Every Page of Every Page of Moby-Dick, Corrections and Confessions

I made several declarative promises at the outset of this enterprise to write a page (ish) of creative interpretive commentary for every one of Matt Kish’s iconic page-by-page illustrations of Moby-Dick. That main promise I intend to keep, though I might have to take periodic breaks. I never promised I would do a page a day. I just wanted to try to simulate something of the experience Kish himself must have undergone when he created the illustrations. It’s been a humbling educational experience to say the least, but I am now compelled to make some “corrections” (as Kish sometimes had to make when originally publishing the artwork on his blog) or in my case confessions.

Firstly, I said at the outset that I would only let my references to the text of Moby-Dick be based on recollection (this I said in a sincere effort to keep my focus on Kish’s art), but I had to quickly abandon that bravado when faced with the great difficulty I had developing commentaries on several of the canvases. I’ve repeatedly consulted the text for further contextual detail to support potential commentaries on the illustrations, and in doing so I’ve leaned on it as a crutch. Then, as the text was helping me elucidate perspectives on the illustrations, other canvases were revolutionizing my perspective on several details of the book that I never closely considered. The ideas and associations forged between these two opposing currents of my writing process – the text informing my perspective on a canvas, the canvas transforming my perspective on the text – have been the main fount of inspiration and motivation to continue and to complete this labor, so from here on out I’m looking, looking closely, at the text as well as the illustrations.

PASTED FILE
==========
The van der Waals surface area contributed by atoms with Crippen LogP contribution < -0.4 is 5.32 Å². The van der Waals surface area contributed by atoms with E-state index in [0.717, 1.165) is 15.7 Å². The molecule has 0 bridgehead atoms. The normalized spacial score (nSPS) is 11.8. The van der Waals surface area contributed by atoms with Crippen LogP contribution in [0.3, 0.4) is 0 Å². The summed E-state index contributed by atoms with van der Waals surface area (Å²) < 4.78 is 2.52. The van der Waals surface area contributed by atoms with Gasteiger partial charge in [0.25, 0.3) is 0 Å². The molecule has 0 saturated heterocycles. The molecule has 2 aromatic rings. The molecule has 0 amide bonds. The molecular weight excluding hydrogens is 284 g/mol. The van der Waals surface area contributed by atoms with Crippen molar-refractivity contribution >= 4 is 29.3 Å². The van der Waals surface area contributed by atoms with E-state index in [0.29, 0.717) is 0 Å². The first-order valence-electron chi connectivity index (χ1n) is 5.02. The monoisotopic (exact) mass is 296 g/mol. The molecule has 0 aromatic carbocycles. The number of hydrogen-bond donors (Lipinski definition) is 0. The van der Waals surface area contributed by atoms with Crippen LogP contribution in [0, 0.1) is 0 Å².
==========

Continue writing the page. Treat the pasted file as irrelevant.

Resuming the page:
Secondly, sometime around Queequeg’s poncho, my bookmark landed in my printed copy of Moby-Dick in Pictures and I started relying on the archive of Kish’s original blog to source images of the illustrations. As a result, divergences between the canvases that were ultimately printed in that book and the ones that originally appeared on the blog have now occurred that are not accounted for in my commentaries. The differences between the illustrations that Kish originally made and the ones he recreated are fascinating to consider, but the rhythmic fluctuations in Kish’s process that led to these recreations or resulted from them have become my own. His “corrections” have made me reconsider how to move forward with my writing: should I rewrite previous commentaries? That prospect seems painful to me: especially in the case of the “MD Aphorism” illustration series (which were for me among the most difficult commentaries to compose), all of which were redrawn by Kish before being published as a book. If I move forward not having rewritten previous commentaries do I just refer to the re-drawings to come as a matter of course, with no acknowledgment that there are others unidentified behind?

Going forward, I will definitely use both the printed version of the illustrations and the originally blogged versions (as well as any other republished recreations of the illustrations Kish put out there) as sources, but there are some decisions I need to make about my own process before I can resume (near) daily publications.

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